Class: Phenylbutylpiperadine derivative
- Tablets 0.5 mg
- Tablets 1 mg
- Tablets 2 mg
- Tablets 5 mg
- Tablets 10 mg
- Tablets 20 mg
- Solution, concentrate, oral 2 mg (as lactate)/mL
- Injection, solution 5 mg (as lactate)/mL
- Injection, oil, extended-release 50 mg (as decanoate 70.5 mg)/mL
- Injection, oil, extended-release 100 mg (as decanoate 141.04 mg)/mL
Haloperidol LA (Canada)
Has antipsychotic effect, apparently caused by dopamine-receptor blockage in CNS.
When administered in sesame oil, it results in the slow and sustained release of haloperidol. T max is 6 days after injection. Steady-state plasma concentrations are achieved after the third or fourth dose. When taken orally, haloperidol is readily absorbed from the GI tract.
The relationship between dose of haloperidol decanoate and plasma haloperidol concentration is roughly linear for doses below 450 mg. Vd is about 18 L/kg; C max is 9.2 ng/mL and T max about 1.7 h following a single 20 mg oral dose. Haloperidol is widely distributed in the body, including breast milk, and it crosses the blood-brain barrier.
Metabolized by the liver. Because of first-pass metabolism in the liver, plasma concentration after oral doses are lower than those after IM injection.
Apparent half-life is approximately 3 wk for the decanoate and 18 h for oral.
Indications and UsageOral
Management of psychotic disorders; control of Tourette disorder in children and adults; management of severe behavioral disorders in children; short-term treatment of hyperactive children.Injection Haloperidol lactate
Treatment of schizophrenia; control of Tourette disorder.Haloperidol decanoate
Treatment of schizophrenia in patients requiring prolonged parenteral therapy.
Obsessive-complusive disorder; prevention of chemotherapy-induced nausea or vomiting; treatment of acute agitation in children.
Severe toxic CNS depression or comatose states from any cause; Parkinson disease; hypersensitivity to any component of the product.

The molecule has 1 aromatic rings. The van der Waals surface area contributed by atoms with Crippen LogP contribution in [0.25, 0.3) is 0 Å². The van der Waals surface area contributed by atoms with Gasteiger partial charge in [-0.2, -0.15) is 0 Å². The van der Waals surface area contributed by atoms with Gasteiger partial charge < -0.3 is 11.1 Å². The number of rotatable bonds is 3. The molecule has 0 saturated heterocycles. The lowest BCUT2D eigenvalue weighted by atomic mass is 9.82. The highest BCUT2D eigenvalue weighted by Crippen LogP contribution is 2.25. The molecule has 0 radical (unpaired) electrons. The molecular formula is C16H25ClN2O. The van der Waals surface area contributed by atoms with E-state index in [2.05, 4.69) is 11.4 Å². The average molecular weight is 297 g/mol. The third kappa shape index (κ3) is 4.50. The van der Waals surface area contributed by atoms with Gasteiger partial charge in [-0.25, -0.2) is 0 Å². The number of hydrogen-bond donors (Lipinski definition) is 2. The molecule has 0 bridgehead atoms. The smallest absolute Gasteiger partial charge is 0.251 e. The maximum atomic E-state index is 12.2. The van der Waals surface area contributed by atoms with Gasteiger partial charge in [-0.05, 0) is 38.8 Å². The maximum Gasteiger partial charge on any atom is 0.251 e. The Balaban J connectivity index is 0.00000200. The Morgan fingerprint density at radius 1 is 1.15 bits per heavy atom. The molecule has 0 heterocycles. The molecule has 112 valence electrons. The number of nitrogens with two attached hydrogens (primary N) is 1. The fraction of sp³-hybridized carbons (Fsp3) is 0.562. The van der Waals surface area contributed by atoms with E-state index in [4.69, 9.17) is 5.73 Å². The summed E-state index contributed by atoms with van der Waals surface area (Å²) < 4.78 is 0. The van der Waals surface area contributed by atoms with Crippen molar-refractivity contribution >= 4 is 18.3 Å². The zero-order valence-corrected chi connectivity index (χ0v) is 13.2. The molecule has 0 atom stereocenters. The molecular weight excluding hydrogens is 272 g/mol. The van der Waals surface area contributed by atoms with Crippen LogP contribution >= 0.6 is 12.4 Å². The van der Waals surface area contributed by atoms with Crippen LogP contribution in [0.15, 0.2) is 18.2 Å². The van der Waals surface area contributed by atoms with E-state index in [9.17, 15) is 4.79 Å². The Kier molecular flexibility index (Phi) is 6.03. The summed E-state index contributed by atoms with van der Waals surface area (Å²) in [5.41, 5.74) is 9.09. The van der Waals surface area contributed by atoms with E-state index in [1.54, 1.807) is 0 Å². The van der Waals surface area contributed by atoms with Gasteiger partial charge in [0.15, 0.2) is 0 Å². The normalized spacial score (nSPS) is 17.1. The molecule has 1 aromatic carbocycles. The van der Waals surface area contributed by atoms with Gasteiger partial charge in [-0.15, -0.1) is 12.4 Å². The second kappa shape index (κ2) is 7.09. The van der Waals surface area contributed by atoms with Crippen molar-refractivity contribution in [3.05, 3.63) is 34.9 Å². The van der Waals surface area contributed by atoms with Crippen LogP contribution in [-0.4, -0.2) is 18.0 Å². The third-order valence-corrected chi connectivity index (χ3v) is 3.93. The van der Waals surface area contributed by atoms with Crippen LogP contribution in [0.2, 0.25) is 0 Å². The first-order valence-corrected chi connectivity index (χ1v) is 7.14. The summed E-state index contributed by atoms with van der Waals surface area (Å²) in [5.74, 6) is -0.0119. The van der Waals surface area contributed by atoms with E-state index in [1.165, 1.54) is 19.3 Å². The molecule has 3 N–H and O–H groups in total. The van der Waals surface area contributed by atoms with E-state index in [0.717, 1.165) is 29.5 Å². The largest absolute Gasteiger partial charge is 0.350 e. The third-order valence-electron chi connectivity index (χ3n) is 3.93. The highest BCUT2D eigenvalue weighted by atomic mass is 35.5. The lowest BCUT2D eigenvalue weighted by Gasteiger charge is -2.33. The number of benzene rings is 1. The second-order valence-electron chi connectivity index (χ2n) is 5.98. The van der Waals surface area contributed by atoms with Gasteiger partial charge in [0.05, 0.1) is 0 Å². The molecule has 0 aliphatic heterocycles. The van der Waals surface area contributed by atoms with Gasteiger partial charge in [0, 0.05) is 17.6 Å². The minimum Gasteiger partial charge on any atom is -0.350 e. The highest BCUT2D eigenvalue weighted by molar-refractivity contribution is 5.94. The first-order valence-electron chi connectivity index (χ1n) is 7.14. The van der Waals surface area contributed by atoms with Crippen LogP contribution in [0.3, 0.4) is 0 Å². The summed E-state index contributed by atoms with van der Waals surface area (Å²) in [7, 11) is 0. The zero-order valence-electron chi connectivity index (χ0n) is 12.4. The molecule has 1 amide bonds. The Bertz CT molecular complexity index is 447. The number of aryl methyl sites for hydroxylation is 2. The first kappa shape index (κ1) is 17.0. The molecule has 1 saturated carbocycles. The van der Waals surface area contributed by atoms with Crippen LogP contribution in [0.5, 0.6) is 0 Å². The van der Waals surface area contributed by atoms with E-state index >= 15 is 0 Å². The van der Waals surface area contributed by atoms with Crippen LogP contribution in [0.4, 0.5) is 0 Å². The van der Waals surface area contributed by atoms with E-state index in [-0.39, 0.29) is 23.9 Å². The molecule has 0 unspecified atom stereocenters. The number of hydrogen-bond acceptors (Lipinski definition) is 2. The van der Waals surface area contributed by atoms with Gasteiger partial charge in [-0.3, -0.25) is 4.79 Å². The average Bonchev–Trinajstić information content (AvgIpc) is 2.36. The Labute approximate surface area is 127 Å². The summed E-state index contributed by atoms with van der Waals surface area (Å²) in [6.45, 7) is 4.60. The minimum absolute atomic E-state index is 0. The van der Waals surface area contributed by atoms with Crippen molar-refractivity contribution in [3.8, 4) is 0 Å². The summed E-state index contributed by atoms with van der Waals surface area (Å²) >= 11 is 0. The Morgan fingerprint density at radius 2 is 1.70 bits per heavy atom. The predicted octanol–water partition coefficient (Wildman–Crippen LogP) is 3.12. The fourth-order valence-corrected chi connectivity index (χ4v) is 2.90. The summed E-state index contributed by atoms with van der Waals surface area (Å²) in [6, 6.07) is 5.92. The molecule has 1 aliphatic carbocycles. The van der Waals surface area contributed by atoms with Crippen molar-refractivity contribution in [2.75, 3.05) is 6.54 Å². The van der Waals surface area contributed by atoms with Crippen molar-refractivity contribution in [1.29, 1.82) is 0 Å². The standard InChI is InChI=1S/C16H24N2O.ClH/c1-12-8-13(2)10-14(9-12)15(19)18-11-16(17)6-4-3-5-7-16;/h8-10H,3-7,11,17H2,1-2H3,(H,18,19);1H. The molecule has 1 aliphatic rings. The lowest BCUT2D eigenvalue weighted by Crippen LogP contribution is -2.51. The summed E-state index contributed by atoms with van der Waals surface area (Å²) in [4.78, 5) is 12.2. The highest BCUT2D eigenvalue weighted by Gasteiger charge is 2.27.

Dosage and AdministrationPsychotic disorders
Adults Moderate symptoms, elderly or debilitated patients
PO 0.5 to 2 mg 2 or 3 times daily.Severe symptoms, chronic or resistant patients
PO 3 to 5 mg 2 or 3 times daily. Dosages up to 100 mg/day may be necessary in some patients.Children 3 to 12 yr of age (weight, 15 to 40 kg)
PO Initial dosage, 0.5 mg/day. If needed, increase dose in 0.5 mg increments at 5- to 7-day intervals up to 0.15 mg/kg/day or until therapeutic effect is obtained (usual dosage range, 0.05 to 0.15 mg/kg/day in 2 or 3 divided doses). IM Safety and efficacy not established in children.Tourette disorder
Adults Moderate symptoms, elderly or debilitated patients
PO 0.5 to 2 mg 2 or 3 times daily.Severe symptoms, or chronic or resistant patients
3 to 5 mg 2 or 3 times daily. Dosages up to 100 mg/day may be necessary in some patients.Children 3 to 12 yr of age (weight, 15 to 40 kg)
PO Initial dosage, 0.5 mg/day. If needed, increase dose in 0.5 mg increments at 5- to 7-day intervals up to 0.15 mg/kg/day or until therapeutic effect is obtained (usual dosage range, 0.05 to 0.075 mg/kg/day in 2 or 3 divided doses).Behavioral disorders/hyperactivity
Children 3 to 12 yr of age (weight, 15 to 40 kg)
PO Initial dosage, 0.5 mg/day. If needed, increase dose in 0.5 mg increments at 5- to 7-day intervals or until therapeutic effect is obtained (usual dosage range, 0.05 to 0.075 mg/kg/day in 2 or 3 divided doses). In severely disturbed, nonpsychotic children or in hyperactive children with conduct disorder, short-term administration may suffice. There is little evidence to support dosages greater than 6 mg/day.Haloperidol lactate injection
IM 2 to 5 mg for prompt control of acutely agitated schizophrenic patients with moderately severe to very severe symptoms. Depending on response, subsequent doses may be needed within 60 min; although 4 to 8 h intervals may be satisfactory.Haloperidol decanoate injection
The dose should be individualized under close supervision during initiation and stabilization of therapy. The recommended interval between doses is monthly or every 4 wk, but variations in patient response may dictate a need for adjustments in dose or dosing interval.Schizophrenia Adults
IM (deep injection) Initial dose should not exceed 100 mg. If conversion from oral haloperidol to IM haloperidol decanoate requires more than 100 mg as an initial dose, administer that dose in 2 injections (max, 100 mg initially followed by the balance in 3 to 7 days). In patients stabilized on low oral doses (10 mg or less per day), the initial recommended dose of haloperidol decanoate is 10 to 15 times the daily dose. In patients stabilized on higher oral doses, in risk of relapse or tolerant to oral haloperidol, the recommended dose is 20 times the daily dose. Recommended monthly maintenance dose of haloperidol decanoate is 10 to 15 times the previous oral daily dose.
- Measure prescribed dose of oral concentrate using calibrated dropper or dosing syringe.
- Injection is for IM administration only. Not for intradermal, subcutaneous, or IV administration.
- Double-check injection doseform. Haloperidol decanoate is designed for monthly injection only.
- The maximum volume per injection site for haloperidol decanoate should not exceed 3 mL.